Within the film world, a year is a very long time. There are roughly 52 weekends that feature multiple wide-released movies and countless limited releases. There are still hundreds of films left to be seen in the next eight and a half months, but I’m confident that by the time December 31st rolls around, Ex Machina will still be considered one of the best movies of the year, potentially topping my end-of-year list.
The directorial debut of 28 Days Later and Sunshine screenwriter Alex Garland, the story begins as a young programmer named Caleb (Domhnall Gleeson) is selected as the winner of a lottery at his company, and his reward is that he gets to fly out and visit the extremely exclusive research facility belonging to his boss, Nathan (Oscar Isaac), an eccentric, billionaire genius. It is only once our protagonist arrives at the remote location, however, that he discovers the reason behind his summoning: Nathan has created the world’s first ever artificial intelligence – an android named Ava (Alicia Vikander) – and he wants Caleb to perform a Turing Test that will determine the full extent of the A.I.’s capability.
Over the course of a week, Caleb sits down with his subject through multiple sessions, asking questions to determine thought process, emotions, intelligence, and more before reporting back to Nathan. But it is here where Ex Machina’s real brilliance is revealed: the film is both about and is a test. Over the course of the narrative, it becomes clear that there are some very important truths that are being kept hidden, and through this fact, Garland sets up a brilliant mystery that is utterly captivating at every turn. A fascinating dynamic is established between Caleb, Nathan and Ava, forcing the audience to untangle what may or may not be a web of deceit and dishonestly, and ultimately question what is real and what is just misdirection. It’s a mind-fuck of the highest order – sold by three perfect performances – and it’s an utter thrill to get lost in the puzzle.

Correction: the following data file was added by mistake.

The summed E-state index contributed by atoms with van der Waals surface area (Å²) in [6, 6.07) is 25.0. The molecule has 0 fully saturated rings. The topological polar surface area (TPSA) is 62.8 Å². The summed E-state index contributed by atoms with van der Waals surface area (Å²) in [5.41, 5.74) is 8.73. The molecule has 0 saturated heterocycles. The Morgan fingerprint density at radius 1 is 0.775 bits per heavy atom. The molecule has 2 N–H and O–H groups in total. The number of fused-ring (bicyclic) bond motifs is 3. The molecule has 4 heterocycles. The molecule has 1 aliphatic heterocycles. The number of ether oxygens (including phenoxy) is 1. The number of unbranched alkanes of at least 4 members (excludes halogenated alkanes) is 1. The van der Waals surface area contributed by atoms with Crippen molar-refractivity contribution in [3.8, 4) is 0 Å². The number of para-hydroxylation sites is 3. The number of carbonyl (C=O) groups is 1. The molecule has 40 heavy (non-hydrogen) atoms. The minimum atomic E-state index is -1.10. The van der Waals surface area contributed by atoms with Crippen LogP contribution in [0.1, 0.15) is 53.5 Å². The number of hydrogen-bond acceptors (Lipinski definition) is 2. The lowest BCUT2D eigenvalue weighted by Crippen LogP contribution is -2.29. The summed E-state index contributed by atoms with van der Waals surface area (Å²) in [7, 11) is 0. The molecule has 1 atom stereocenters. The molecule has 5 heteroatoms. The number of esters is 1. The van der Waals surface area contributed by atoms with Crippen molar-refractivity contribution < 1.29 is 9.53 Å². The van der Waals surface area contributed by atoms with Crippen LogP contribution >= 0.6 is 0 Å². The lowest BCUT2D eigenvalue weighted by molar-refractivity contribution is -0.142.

Alex Garland has shown us time and time again that he is one of the most gifted sci-fi screenwriters working today, but Ex Machina also displays that the filmmaker has an exciting eye as a visual artist, as the movie is as beautiful as it is captivating. Inside the walls of the highly secure research facility, the director does a stunning job matching theme to aesthetic, making constant use of mirrors - both representing Ava’s existence as a reflection of humanity, and the distortion of realty that can be found at odd angles. There’s also a wonderful application of CGI – primarily in Ava’s design – as its more subtle usage both lends a beauty to the advanced technology, while also maintaining a sense of grounded reality – which is only driven home further when we see Caleb and Nathan travel outside the facility into the breathtakingly gorgeous wilderness that surrounds the remote location.
Even on a broader level, Ex Machina deserves accolade for committing to a realistic, hard sci-fi concept and selling the drama within it. Complicated, though not confusing, the film never talks down to its audience; handling abstract ideas and complex concepts, but never forcing it into expository dialogue or unnatural moments where it feels like things are being explained. Of course, none of this is truly a surprise given Garland’s extensive and fantastic work in the genre, but the movie does help one understand why his stories work as well as they do.
Ex Machina is the kind of film that causes you, as the credits roll, to sit back in your chair, breath a bit more shallow, and whisper “Wowwowwowwow,” into the darkness. I can say this, because it was the exact reaction it caused me to have. We will be very lucky if we get another movie either as good or better this year. It’s truly a remarkable piece of mesmerizing science-fiction, and one that should be buzzed about for months to come.
Your Daily Blend of Entertainment News
Thank you for signing up to CinemaBlend. You will receive a verification email shortly.
There was a problem. Please refresh the page and try again.